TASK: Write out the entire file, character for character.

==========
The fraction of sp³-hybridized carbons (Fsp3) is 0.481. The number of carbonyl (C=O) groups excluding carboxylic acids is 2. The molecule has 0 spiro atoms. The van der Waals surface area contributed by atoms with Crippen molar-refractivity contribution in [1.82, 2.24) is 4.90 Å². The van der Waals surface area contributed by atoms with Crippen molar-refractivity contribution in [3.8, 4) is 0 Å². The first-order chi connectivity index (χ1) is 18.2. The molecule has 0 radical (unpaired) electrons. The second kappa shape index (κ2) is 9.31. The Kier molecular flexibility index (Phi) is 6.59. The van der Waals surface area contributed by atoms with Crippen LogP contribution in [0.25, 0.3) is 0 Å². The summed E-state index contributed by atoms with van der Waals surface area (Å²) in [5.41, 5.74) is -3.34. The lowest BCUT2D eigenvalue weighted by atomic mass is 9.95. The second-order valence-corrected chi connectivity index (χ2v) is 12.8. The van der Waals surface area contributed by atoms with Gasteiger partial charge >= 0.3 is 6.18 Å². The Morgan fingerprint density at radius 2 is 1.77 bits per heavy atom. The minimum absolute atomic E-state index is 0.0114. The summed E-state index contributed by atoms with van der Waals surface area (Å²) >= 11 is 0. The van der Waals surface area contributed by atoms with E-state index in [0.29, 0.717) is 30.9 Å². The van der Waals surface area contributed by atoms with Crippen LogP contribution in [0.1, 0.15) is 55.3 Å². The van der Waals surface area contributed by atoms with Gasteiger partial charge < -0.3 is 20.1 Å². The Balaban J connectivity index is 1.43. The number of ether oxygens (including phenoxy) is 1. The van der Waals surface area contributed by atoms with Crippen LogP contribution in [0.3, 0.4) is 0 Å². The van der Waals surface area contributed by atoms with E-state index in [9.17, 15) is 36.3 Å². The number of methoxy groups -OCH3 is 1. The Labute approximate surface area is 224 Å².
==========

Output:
The fraction of sp³-hybridized carbons (Fsp3) is 0.481. The number of carbonyl (C=O) groups excluding carboxylic acids is 2. The molecule has 0 spiro atoms. The van der Waals surface area contributed by atoms with Crippen molar-refractivity contribution in [1.82, 2.24) is 4.90 Å². The van der Waals surface area contributed by atoms with Crippen molar-refractivity contribution in [3.8, 4) is 0 Å². The first-order chi connectivity index (χ1) is 18.2. The molecule has 0 radical (unpaired) electrons. The second kappa shape index (κ2) is 9.31. The Kier molecular flexibility index (Phi) is 6.59. The van der Waals surface area contributed by atoms with Crippen LogP contribution in [0.25, 0.3) is 0 Å². The summed E-state index contributed by atoms with van der Waals surface area (Å²) in [5.41, 5.74) is -3.34. The lowest BCUT2D eigenvalue weighted by atomic mass is 9.95. The second-order valence-corrected chi connectivity index (χ2v) is 12.8. The van der Waals surface area contributed by atoms with Gasteiger partial charge >= 0.3 is 6.18 Å². The Morgan fingerprint density at radius 2 is 1.77 bits per heavy atom. The minimum absolute atomic E-state index is 0.0114. The summed E-state index contributed by atoms with van der Waals surface area (Å²) >= 11 is 0. The van der Waals surface area contributed by atoms with E-state index in [0.29, 0.717) is 30.9 Å². The van der Waals surface area contributed by atoms with Crippen LogP contribution in [0.1, 0.15) is 55.3 Å². The van der Waals surface area contributed by atoms with Gasteiger partial charge < -0.3 is 20.1 Å². The Balaban J connectivity index is 1.43. The number of ether oxygens (including phenoxy) is 1. The van der Waals surface area contributed by atoms with Crippen LogP contribution in [0.3, 0.4) is 0 Å². The van der Waals surface area contributed by atoms with E-state index in [9.17, 15) is 36.3 Å². The number of methoxy groups -OCH3 is 1. The Labute approximate surface area is 224 Å².